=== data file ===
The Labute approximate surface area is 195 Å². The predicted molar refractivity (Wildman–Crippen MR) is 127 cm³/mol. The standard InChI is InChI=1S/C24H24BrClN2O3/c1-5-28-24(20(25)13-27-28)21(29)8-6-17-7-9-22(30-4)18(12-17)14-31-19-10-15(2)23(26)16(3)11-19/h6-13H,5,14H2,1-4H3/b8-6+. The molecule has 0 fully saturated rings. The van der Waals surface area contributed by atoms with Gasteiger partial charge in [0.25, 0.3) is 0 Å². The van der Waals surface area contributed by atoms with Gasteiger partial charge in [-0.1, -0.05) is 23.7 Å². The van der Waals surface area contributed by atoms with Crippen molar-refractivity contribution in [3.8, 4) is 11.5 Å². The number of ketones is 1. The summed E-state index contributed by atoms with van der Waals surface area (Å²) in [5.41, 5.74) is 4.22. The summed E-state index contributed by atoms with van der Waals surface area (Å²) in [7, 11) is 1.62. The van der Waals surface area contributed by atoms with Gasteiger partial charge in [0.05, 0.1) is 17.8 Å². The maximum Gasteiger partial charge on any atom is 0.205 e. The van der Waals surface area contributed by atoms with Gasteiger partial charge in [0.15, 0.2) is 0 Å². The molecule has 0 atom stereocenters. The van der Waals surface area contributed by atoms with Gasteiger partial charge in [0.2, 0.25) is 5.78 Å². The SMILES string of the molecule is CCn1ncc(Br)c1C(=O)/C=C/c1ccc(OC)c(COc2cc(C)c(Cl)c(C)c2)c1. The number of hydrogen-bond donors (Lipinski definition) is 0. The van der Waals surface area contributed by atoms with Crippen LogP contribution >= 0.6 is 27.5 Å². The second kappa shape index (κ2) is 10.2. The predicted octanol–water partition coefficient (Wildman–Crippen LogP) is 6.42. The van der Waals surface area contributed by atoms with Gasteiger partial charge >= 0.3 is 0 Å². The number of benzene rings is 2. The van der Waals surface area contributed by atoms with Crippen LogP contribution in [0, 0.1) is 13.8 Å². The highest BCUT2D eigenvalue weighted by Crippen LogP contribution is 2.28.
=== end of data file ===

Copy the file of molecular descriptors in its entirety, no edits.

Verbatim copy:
The Labute approximate surface area is 195 Å². The predicted molar refractivity (Wildman–Crippen MR) is 127 cm³/mol. The standard InChI is InChI=1S/C24H24BrClN2O3/c1-5-28-24(20(25)13-27-28)21(29)8-6-17-7-9-22(30-4)18(12-17)14-31-19-10-15(2)23(26)16(3)11-19/h6-13H,5,14H2,1-4H3/b8-6+. The molecule has 0 fully saturated rings. The van der Waals surface area contributed by atoms with Gasteiger partial charge in [0.25, 0.3) is 0 Å². The van der Waals surface area contributed by atoms with Gasteiger partial charge in [-0.1, -0.05) is 23.7 Å². The van der Waals surface area contributed by atoms with Crippen molar-refractivity contribution in [3.8, 4) is 11.5 Å². The number of ketones is 1. The summed E-state index contributed by atoms with van der Waals surface area (Å²) in [5.41, 5.74) is 4.22. The summed E-state index contributed by atoms with van der Waals surface area (Å²) in [7, 11) is 1.62. The van der Waals surface area contributed by atoms with Gasteiger partial charge in [0.05, 0.1) is 17.8 Å². The maximum Gasteiger partial charge on any atom is 0.205 e. The van der Waals surface area contributed by atoms with Gasteiger partial charge in [0.15, 0.2) is 0 Å². The molecule has 0 atom stereocenters. The van der Waals surface area contributed by atoms with Gasteiger partial charge in [0.2, 0.25) is 5.78 Å². The SMILES string of the molecule is CCn1ncc(Br)c1C(=O)/C=C/c1ccc(OC)c(COc2cc(C)c(Cl)c(C)c2)c1. The number of hydrogen-bond donors (Lipinski definition) is 0. The van der Waals surface area contributed by atoms with Crippen LogP contribution >= 0.6 is 27.5 Å². The second kappa shape index (κ2) is 10.2. The predicted octanol–water partition coefficient (Wildman–Crippen LogP) is 6.42. The van der Waals surface area contributed by atoms with Gasteiger partial charge >= 0.3 is 0 Å². The number of benzene rings is 2. The van der Waals surface area contributed by atoms with Crippen LogP contribution in [0, 0.1) is 13.8 Å². The highest BCUT2D eigenvalue weighted by Crippen LogP contribution is 2.28.